Sunday, May 29, 2016
Kristine S. Knaplund recently published an Article entitled, Becoming Charitable: Predicting and Encouraging Charitable Bequests in Wills, 77 U. Pitt. L. Rev. 1–49, (2015). Provided below is a summary of the Article:
What causes people to leave their property to charity in their wills? Many scholars have explored the effects of tax laws on charitable bequests, but now that more than 99% of Americans’ estates are exempt from federal taxes, what non-tax factors predict charitable giving? This Article explores charitable bequests before Congress enacted the federal estate tax and a deduction for charitable bequests. By examining two years of probate files in Los Angeles and St. Louis, in which 16.6% of St. Louis testators, but only 8.3% in Los Angeles, made charitable bequests, we can begin to discern why testators in St. Louis were far more inclined to give to charity. The surprising results may help policy makers encourage those in the United States and in developing countries to give beyond their family and friends.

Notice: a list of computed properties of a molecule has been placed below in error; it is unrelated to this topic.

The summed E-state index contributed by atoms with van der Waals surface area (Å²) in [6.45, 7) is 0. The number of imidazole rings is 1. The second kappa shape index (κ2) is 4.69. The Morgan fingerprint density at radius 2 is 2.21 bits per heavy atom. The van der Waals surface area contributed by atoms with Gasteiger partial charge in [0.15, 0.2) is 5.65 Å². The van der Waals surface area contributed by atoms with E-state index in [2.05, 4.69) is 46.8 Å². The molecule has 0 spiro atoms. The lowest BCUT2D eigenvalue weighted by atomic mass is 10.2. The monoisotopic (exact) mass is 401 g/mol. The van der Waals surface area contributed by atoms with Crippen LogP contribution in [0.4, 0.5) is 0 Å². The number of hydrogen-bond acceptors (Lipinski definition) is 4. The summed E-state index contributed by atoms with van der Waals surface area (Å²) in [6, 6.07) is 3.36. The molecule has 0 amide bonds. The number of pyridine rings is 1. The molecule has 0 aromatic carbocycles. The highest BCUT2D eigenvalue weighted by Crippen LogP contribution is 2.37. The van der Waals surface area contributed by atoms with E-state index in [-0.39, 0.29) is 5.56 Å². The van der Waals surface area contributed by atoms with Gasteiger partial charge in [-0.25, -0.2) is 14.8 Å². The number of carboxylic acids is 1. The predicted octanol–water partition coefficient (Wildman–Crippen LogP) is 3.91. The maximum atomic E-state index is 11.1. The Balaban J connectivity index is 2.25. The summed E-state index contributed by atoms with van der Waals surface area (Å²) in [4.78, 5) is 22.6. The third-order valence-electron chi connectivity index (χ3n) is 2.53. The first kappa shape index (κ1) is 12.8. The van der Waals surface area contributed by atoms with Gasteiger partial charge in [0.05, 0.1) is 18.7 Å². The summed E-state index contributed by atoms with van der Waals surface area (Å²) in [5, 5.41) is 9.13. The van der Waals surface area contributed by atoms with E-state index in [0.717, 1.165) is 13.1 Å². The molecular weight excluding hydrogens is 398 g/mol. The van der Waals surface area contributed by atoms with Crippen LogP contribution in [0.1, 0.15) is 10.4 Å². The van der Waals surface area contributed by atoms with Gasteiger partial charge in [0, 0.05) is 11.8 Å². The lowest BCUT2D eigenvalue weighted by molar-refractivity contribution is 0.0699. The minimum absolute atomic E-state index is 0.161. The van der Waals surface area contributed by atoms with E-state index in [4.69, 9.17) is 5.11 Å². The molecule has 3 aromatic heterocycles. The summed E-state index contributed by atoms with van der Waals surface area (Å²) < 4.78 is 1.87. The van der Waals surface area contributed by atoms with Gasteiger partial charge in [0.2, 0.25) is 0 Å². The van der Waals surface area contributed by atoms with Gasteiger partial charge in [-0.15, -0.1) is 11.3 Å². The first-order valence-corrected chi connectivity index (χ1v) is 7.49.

This Article is unique in that it is the first to examine not just whether a will included a charitable bequest, but whether the charity received it. This crucial information adds key insight into who gives to charity. In fact, if we compare the two cities by looking at charitable bequests that were actually received, St. Louis testators are even further ahead of their Los Angeles counterparts, with 15% of St. Louis testators giving to charity, compared to 6% in Los Angeles.